Pakistan sanctions Taliban to avoid global finance blacklist

Pakistan sanctions Taliban to avoid global finance blacklist
The orders to freeze Taliban assets were issued as part of Pakistan's efforts to avoid being blacklisted by the Paris-based Financial Action Task Force (FATF).
3 min read
The orders, made public Friday, identified the Taliban's chief peace negotiator Abdul Ghani Baradar [Anadolu]

Pakistan issued sweeping financial sanctions against Afghanistan’s Taliban, just as the militant group is in the midst of US-led peace process in the neighboring country.

The orders, which were made public late on Friday, identified dozens of individuals, including the Taliban's chief peace negotiator Abdul Ghani Baradar and several members of the Haqqani family, including Sirajuddin, the current head of the Haqqani network and deputy head of the Taliban.

The list of sanctioned groups included others besides the Taliban and were in keeping with a five-year-old United Nations resolution sanctioning the Afghan group and freezing their assets.

The orders were issued as part of Pakistan's efforts to avoid being blacklisted by the Financial Action Task Force (FATF), which monitors money laundering and tracks terrorist groups' activities, according to security officials who spoke on condition of anonymity because they were not authorized to speak to the media.

Last year the Paris-based group put Islamabad on a grey list. Until now only Iran and North Korea are blacklisted, which severely restricts a country's international borrowing capabilities. Pakistan is trying to get off the grey list, said the officials.

There was no immediate response from the Taliban, but many of the group's leaders are known to own businesses and property in Pakistan.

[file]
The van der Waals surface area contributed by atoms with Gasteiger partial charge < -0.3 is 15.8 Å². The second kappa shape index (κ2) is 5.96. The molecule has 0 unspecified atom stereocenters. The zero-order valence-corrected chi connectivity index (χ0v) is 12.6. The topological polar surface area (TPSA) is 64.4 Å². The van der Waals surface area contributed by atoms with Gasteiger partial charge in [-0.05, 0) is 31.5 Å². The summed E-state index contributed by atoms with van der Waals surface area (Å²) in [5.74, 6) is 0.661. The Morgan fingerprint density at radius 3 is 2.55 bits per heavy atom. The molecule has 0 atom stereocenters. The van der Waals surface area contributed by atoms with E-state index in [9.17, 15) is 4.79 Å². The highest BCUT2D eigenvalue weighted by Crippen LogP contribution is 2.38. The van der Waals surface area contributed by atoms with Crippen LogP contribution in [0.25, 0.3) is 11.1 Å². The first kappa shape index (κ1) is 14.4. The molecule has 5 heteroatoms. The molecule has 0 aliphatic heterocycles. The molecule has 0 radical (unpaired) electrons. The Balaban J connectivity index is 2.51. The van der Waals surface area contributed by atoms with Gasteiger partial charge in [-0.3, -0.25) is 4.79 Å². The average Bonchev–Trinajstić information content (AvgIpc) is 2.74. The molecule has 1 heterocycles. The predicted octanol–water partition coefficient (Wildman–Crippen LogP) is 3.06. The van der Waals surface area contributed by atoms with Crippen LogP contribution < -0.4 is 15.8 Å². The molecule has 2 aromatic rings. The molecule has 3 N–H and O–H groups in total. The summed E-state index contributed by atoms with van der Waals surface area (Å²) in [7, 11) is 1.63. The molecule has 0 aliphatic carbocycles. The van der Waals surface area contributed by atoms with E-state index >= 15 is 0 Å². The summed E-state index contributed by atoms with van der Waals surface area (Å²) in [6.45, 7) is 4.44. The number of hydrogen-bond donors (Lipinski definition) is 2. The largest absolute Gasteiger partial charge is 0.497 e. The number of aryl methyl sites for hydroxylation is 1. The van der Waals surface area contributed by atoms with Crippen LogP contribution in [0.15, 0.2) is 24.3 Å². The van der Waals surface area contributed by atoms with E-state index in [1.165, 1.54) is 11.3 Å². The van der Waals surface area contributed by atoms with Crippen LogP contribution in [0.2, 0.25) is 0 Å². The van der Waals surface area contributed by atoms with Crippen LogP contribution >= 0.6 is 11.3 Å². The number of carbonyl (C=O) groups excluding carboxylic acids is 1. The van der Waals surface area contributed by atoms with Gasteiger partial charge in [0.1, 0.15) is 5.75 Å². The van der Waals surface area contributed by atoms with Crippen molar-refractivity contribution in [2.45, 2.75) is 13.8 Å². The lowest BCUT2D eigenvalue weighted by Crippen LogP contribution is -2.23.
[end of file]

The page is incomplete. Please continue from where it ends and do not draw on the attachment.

Many of Taliban leaders, including those heading the much -feared Haqqani network, have lived in Pakistan since the 1980s, when they were part of the Afghan mujahedeen and allies of the United States to end the 10-year invasion of Afghanistan by the former Soviet Union. It ended in February, 1989.

Pakistan has denied giving sanctuary to the Taliban following their ouster in 2001 by the US-led coalition but both Washington and Kabul routinely accused Islamabad of giving them a safe haven.

Still it was Pakistan's relationship with the Taliban that Washington eventually sought to exploit to move its peace negotiations with the insurgent movement forward.

America signed a peace deal with the Taliban on Feb. 29.

The deal is intended to end Washington's nearly 20 years of military engagement in Afghanistan, and has been touted as Afghanistan's best hope for a peace after more than four decades of war.

But even as Washington has already begun withdrawing its soldiers, efforts to get talks started between Kabul's political leadership and the Taliban have been stymied by delays in a prisoner release program.

Read more: Afghan authorities begin release of 'dangerous' Taliban prisoners 

The two sides are to release prisoners - 5,000 by the government and 1,000 by the Taliban - as a good will gesture ahead of talks. Both sides blame the other for the delays.

The timing of Pakistan's decision to issue the orders implementing the restrictive sanctions could also be seen as a move to pressure the Taliban into a quick start to the intra-Afghan negotiations.

Kabul has defied a traditional jirga or council's order to release the last Taliban it is holding, saying it wants 22 Afghan commandos being held by the Taliban freed first.

As well as the Taliban, the orders also target al-Qaida and the Islamic State affiliate which has carried out deadly attacks in both Pakistan and Afghanistan.

They also take aim at outlawed Pakistani groups like Tehreek-e-Taliban Pakistan (TTP), thousands of whom are believed by the UN to be hiding in remote regions of Afghanistan.

The TTP has declared war on Pakistan, carrying out one of the worst terrorist attacks in the country in 2014 killing 145 children and their teachers at an army public school in northwest Pakistan.

The orders also take aim at outlawed anti-Indian groups considered allied with the country's security services.

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